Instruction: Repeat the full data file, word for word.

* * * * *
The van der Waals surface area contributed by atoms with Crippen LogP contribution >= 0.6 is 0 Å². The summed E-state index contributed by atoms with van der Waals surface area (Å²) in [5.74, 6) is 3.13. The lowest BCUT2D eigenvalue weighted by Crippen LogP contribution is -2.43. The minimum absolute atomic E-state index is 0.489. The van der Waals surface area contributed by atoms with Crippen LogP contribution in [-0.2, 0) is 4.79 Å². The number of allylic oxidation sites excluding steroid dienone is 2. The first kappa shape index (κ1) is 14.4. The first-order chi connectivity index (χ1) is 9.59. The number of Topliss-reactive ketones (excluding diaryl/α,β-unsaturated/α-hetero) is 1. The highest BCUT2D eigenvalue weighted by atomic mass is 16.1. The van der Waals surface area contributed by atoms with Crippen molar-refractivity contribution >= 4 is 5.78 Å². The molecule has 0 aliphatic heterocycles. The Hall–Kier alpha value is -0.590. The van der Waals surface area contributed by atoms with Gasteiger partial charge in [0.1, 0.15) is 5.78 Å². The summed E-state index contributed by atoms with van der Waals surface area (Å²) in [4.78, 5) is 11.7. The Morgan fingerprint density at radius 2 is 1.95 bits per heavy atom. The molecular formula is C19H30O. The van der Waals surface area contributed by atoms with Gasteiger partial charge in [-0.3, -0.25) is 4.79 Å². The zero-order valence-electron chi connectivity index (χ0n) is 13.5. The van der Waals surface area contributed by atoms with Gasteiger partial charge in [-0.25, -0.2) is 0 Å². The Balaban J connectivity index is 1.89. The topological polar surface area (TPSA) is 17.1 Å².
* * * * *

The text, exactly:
The van der Waals surface area contributed by atoms with Crippen LogP contribution >= 0.6 is 0 Å². The summed E-state index contributed by atoms with van der Waals surface area (Å²) in [5.74, 6) is 3.13. The lowest BCUT2D eigenvalue weighted by Crippen LogP contribution is -2.43. The minimum absolute atomic E-state index is 0.489. The van der Waals surface area contributed by atoms with Crippen LogP contribution in [-0.2, 0) is 4.79 Å². The number of allylic oxidation sites excluding steroid dienone is 2. The first kappa shape index (κ1) is 14.4. The first-order chi connectivity index (χ1) is 9.59. The number of Topliss-reactive ketones (excluding diaryl/α,β-unsaturated/α-hetero) is 1. The highest BCUT2D eigenvalue weighted by atomic mass is 16.1. The van der Waals surface area contributed by atoms with Crippen molar-refractivity contribution >= 4 is 5.78 Å². The molecule has 0 aliphatic heterocycles. The Hall–Kier alpha value is -0.590. The van der Waals surface area contributed by atoms with Gasteiger partial charge in [0.1, 0.15) is 5.78 Å². The summed E-state index contributed by atoms with van der Waals surface area (Å²) in [4.78, 5) is 11.7. The Morgan fingerprint density at radius 2 is 1.95 bits per heavy atom. The molecular formula is C19H30O. The van der Waals surface area contributed by atoms with Gasteiger partial charge in [-0.3, -0.25) is 4.79 Å². The zero-order valence-electron chi connectivity index (χ0n) is 13.5. The van der Waals surface area contributed by atoms with Gasteiger partial charge in [-0.25, -0.2) is 0 Å². The Balaban J connectivity index is 1.89. The topological polar surface area (TPSA) is 17.1 Å².